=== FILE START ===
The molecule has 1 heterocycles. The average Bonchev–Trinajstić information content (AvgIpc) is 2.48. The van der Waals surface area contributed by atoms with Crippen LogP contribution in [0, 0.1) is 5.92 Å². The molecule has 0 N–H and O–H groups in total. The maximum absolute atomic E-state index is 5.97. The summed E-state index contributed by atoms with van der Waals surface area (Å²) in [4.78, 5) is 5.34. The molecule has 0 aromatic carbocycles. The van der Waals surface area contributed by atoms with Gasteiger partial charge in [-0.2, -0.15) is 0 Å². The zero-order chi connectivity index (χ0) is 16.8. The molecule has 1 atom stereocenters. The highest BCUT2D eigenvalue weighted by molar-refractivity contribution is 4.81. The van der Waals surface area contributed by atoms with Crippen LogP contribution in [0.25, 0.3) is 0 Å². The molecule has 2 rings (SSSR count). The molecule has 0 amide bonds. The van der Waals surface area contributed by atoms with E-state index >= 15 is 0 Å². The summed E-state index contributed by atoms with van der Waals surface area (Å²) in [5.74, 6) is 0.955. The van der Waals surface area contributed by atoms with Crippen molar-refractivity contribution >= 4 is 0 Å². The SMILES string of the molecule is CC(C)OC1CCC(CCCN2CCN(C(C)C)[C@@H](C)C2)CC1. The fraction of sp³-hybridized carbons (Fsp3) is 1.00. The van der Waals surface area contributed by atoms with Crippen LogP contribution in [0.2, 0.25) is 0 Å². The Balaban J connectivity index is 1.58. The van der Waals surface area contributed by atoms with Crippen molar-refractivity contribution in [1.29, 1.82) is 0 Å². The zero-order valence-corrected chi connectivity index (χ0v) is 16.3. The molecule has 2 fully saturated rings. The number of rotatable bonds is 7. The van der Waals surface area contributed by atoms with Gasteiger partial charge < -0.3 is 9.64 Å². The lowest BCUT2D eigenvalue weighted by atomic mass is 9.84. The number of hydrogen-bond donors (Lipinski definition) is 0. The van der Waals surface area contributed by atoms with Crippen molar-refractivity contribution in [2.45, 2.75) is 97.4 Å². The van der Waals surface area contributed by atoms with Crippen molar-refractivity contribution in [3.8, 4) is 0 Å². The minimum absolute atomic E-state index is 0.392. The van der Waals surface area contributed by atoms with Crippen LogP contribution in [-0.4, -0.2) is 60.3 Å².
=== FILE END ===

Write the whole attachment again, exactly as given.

The molecule has 1 heterocycles. The average Bonchev–Trinajstić information content (AvgIpc) is 2.48. The van der Waals surface area contributed by atoms with Crippen LogP contribution in [0, 0.1) is 5.92 Å². The molecule has 0 N–H and O–H groups in total. The maximum absolute atomic E-state index is 5.97. The summed E-state index contributed by atoms with van der Waals surface area (Å²) in [4.78, 5) is 5.34. The molecule has 0 aromatic carbocycles. The van der Waals surface area contributed by atoms with Gasteiger partial charge in [-0.2, -0.15) is 0 Å². The zero-order chi connectivity index (χ0) is 16.8. The molecule has 1 atom stereocenters. The highest BCUT2D eigenvalue weighted by molar-refractivity contribution is 4.81. The van der Waals surface area contributed by atoms with Crippen LogP contribution in [0.25, 0.3) is 0 Å². The molecule has 2 rings (SSSR count). The molecule has 0 amide bonds. The van der Waals surface area contributed by atoms with E-state index >= 15 is 0 Å². The summed E-state index contributed by atoms with van der Waals surface area (Å²) in [5.74, 6) is 0.955. The van der Waals surface area contributed by atoms with Crippen molar-refractivity contribution >= 4 is 0 Å². The SMILES string of the molecule is CC(C)OC1CCC(CCCN2CCN(C(C)C)[C@@H](C)C2)CC1. The fraction of sp³-hybridized carbons (Fsp3) is 1.00. The van der Waals surface area contributed by atoms with Crippen LogP contribution in [0.2, 0.25) is 0 Å². The Balaban J connectivity index is 1.58. The van der Waals surface area contributed by atoms with Crippen molar-refractivity contribution in [1.29, 1.82) is 0 Å². The zero-order valence-corrected chi connectivity index (χ0v) is 16.3. The molecule has 2 fully saturated rings. The number of rotatable bonds is 7. The van der Waals surface area contributed by atoms with Gasteiger partial charge < -0.3 is 9.64 Å². The lowest BCUT2D eigenvalue weighted by atomic mass is 9.84. The number of hydrogen-bond donors (Lipinski definition) is 0. The van der Waals surface area contributed by atoms with Crippen molar-refractivity contribution in [2.45, 2.75) is 97.4 Å². The van der Waals surface area contributed by atoms with Crippen molar-refractivity contribution in [3.8, 4) is 0 Å². The minimum absolute atomic E-state index is 0.392. The van der Waals surface area contributed by atoms with Crippen LogP contribution in [-0.4, -0.2) is 60.3 Å².